Unmanned military aircraft are hardly a new concept, with some dating back to around the First World War, but technological advances over the last 15 years have made these complex aircraft a more readily available option.
More recently, drones have been used by the U.S. military in Afghanistan, Iraq and elsewhere for surveillance, search and rescue and, more recently, to target and destroy enemy combatants. They are proving highly successful as they avert the risk of pilots being killed or captured and do not require the same extensive training for pilots or navigators. But with soaring research and development costs at a time of military cutbacks, some of the drones are likely to prove expensive luxuries that few militaries can afford.
Below is a list of unmanned aircraft that are expected to enter service within the next 10 years.
7. Northrop Grumman X-47B (Northrop Grumman Corporation (NYSE:NOC))
“This historic event challenges the paradigm of manned carrier landings that were first conducted more than 90 years ago,” said Rear Adm. Matt Winter after watching the plane's first carrier launch in May. The aircraft can be remotely controlled by ground operators and has so far cost upwards of $813 million. It is also one of the four competitors for the U.S. Navy’s Unmanned Carrier-Launched Surveillance and Strike System (UCLASS). The winning aircraft is due to be launched in 2019.
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6. Northrop Grumman MQ-4C Triton
It looks like a beluga whale but is designed for maritime surveillance, to analyze battle damage and relay communications. It made its first test flight in May 2013 and will be able to cover huge distances because of its 28-hour flight endurance and maximum speeds of 357 mph.
5. Boeing Phantom Ray (The Boeing Company (NYSE:BA))
This aircraft was more or less a secret until May 2009, with only a handful of company executives knowing anything about it. With top speeds of mach 0.85 and a range of 1,500 miles, the aircraft is capable of suppressing air defenses, aerial refueling, surveillance and electronic attack.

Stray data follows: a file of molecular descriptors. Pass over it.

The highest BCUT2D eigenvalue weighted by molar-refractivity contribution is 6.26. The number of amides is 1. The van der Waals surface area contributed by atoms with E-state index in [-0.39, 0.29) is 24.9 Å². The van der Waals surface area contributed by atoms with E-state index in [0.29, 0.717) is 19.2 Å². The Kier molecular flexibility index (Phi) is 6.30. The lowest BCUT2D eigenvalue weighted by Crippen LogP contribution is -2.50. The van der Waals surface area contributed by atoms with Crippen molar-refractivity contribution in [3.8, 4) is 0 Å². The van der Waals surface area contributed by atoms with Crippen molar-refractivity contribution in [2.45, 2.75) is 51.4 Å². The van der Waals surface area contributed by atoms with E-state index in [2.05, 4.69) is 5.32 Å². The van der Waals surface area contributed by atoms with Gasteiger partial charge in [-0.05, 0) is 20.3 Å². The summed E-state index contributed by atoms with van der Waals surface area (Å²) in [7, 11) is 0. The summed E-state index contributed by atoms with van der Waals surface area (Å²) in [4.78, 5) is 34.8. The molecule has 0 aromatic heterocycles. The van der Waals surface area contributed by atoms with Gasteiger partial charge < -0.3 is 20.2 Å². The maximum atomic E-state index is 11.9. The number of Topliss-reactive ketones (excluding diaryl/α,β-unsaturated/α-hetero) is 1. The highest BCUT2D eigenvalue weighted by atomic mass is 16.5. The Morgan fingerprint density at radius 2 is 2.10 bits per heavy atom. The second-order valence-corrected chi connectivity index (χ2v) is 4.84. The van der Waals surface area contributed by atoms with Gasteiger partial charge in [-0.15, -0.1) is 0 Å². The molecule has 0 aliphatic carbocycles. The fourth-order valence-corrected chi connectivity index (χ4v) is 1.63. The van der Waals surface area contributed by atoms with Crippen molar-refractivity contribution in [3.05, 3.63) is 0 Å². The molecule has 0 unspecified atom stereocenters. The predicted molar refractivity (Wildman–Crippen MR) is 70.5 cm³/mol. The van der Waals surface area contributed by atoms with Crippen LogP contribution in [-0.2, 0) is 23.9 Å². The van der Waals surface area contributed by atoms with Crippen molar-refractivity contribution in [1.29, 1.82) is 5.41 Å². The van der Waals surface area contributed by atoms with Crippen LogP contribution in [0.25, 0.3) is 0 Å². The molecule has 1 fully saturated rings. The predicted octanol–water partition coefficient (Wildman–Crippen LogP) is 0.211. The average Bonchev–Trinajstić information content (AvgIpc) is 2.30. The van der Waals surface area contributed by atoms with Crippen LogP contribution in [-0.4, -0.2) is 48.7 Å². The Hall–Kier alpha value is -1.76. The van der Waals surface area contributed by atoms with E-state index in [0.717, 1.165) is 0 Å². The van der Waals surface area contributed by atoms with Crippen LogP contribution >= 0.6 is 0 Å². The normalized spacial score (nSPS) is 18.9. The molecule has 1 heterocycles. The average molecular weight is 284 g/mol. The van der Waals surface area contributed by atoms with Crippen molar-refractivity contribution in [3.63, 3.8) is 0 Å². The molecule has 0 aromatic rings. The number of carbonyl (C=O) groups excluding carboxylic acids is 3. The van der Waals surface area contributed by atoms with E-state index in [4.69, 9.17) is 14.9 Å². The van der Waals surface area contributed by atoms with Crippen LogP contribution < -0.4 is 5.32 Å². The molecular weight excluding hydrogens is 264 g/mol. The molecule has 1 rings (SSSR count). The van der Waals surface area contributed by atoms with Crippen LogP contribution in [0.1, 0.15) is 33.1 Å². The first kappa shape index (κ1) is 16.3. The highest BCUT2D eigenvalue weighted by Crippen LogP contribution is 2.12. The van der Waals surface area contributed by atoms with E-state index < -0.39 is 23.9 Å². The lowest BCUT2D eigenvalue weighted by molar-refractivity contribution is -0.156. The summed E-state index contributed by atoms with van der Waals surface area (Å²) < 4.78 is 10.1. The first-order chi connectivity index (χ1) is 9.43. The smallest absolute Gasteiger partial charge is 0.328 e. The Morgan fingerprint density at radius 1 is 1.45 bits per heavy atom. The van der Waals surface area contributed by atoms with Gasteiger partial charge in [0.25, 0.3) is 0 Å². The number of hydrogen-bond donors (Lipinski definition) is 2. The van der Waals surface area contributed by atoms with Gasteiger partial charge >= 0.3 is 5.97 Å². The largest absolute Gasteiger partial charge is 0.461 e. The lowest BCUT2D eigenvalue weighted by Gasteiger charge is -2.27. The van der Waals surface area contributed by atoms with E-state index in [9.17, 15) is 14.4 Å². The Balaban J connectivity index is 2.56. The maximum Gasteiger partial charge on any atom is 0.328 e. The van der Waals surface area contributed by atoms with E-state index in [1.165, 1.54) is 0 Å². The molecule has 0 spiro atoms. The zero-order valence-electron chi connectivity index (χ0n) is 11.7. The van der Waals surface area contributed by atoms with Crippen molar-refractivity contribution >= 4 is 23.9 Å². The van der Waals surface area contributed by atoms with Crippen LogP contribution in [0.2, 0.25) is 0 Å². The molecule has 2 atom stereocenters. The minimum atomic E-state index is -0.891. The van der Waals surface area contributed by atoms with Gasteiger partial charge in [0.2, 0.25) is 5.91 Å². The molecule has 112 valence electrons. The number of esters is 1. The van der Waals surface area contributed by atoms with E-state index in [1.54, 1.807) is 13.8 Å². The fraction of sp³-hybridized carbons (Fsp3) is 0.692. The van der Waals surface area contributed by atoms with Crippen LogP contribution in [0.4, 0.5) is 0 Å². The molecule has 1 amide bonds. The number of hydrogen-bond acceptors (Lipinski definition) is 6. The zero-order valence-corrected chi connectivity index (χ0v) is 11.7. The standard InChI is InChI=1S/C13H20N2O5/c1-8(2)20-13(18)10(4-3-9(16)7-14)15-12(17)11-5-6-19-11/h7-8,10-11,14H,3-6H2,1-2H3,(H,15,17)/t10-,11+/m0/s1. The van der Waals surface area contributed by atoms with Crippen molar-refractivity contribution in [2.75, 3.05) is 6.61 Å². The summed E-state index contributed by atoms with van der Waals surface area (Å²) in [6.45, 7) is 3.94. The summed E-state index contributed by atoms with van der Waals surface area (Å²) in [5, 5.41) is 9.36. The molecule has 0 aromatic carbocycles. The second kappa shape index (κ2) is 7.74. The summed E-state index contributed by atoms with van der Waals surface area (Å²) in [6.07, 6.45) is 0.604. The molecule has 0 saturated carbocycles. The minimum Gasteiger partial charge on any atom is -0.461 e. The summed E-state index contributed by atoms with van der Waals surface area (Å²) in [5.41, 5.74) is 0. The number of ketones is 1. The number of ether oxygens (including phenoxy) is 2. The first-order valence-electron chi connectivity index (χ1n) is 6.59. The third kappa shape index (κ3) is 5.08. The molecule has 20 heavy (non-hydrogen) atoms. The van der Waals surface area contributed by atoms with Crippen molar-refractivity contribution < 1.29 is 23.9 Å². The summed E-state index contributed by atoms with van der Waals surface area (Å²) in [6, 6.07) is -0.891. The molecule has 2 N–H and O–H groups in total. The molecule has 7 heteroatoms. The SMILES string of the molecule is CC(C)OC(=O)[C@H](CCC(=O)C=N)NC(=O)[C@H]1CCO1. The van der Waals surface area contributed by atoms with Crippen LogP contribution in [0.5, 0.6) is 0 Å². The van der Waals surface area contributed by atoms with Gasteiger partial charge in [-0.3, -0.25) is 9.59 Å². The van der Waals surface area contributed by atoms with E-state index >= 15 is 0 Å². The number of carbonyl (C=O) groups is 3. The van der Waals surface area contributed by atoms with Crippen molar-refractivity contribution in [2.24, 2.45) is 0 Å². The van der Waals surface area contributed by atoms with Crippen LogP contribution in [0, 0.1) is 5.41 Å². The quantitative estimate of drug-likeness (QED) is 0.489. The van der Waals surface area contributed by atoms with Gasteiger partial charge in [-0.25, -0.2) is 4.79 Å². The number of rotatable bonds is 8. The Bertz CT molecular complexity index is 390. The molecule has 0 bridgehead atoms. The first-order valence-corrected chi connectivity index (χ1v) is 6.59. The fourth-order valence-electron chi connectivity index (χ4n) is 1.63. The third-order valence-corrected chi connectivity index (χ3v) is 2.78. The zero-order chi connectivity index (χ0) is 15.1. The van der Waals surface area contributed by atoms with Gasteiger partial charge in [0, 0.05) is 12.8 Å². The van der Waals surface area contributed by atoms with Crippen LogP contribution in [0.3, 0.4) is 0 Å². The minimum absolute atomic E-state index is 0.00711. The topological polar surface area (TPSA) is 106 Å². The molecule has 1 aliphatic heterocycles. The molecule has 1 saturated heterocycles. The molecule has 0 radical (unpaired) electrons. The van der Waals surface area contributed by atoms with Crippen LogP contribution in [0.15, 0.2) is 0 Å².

4. Northrop Grumman MQ-8C Fire-X
It is hoped that this aircraft will be ready for action in 2014. It has the honor of being the first unmanned helicopter to land on a moving ship, which was traveling at 17 mph at the time. It will primarily be used for reconnaissance and support, but does come equipped with Griffin missiles, guided rockets and Hellfire missiles.
3. Lockheed Martin Sea Ghost (Lockheed Martin Corporation (NYSE:LMT))
It’s a stealth bomber lookalike, but is capable of strike missions, surveillance and reconnaissance, and able to carry a 1,000-pound weapon. The highly technical aircraft, says Lockheed, can be operated by a single operator and will be able to operate in any environment. It’s due for limited service in 2018.
2. Boeing Phantom Eye
Endurance is the name of the game for this odd-looking surveillance aircraft – it can spend up to four days in the air and reach altitudes of 65,000 feet, rendering it invisible to the naked eye. It’s fueled only by liquid hydrogen, which also makes it a clean aircraft as its only byproduct is water. While it's billed as a surveillance aircraft, the Navy did ask Boeing to fit an unnamed payload onto the demo model.
1. Boeing Insitu RQ-21 Integrator
It looks like a model aircraft and is launched by pneumatic slingshot, which means it can be deployed without the need for runways or aircraft carriers. It will primarily be used as a scout aircraft that will be linked to other unmanned aircraft. Currently in small initial production, the aircraft is expected to move into full production shortly.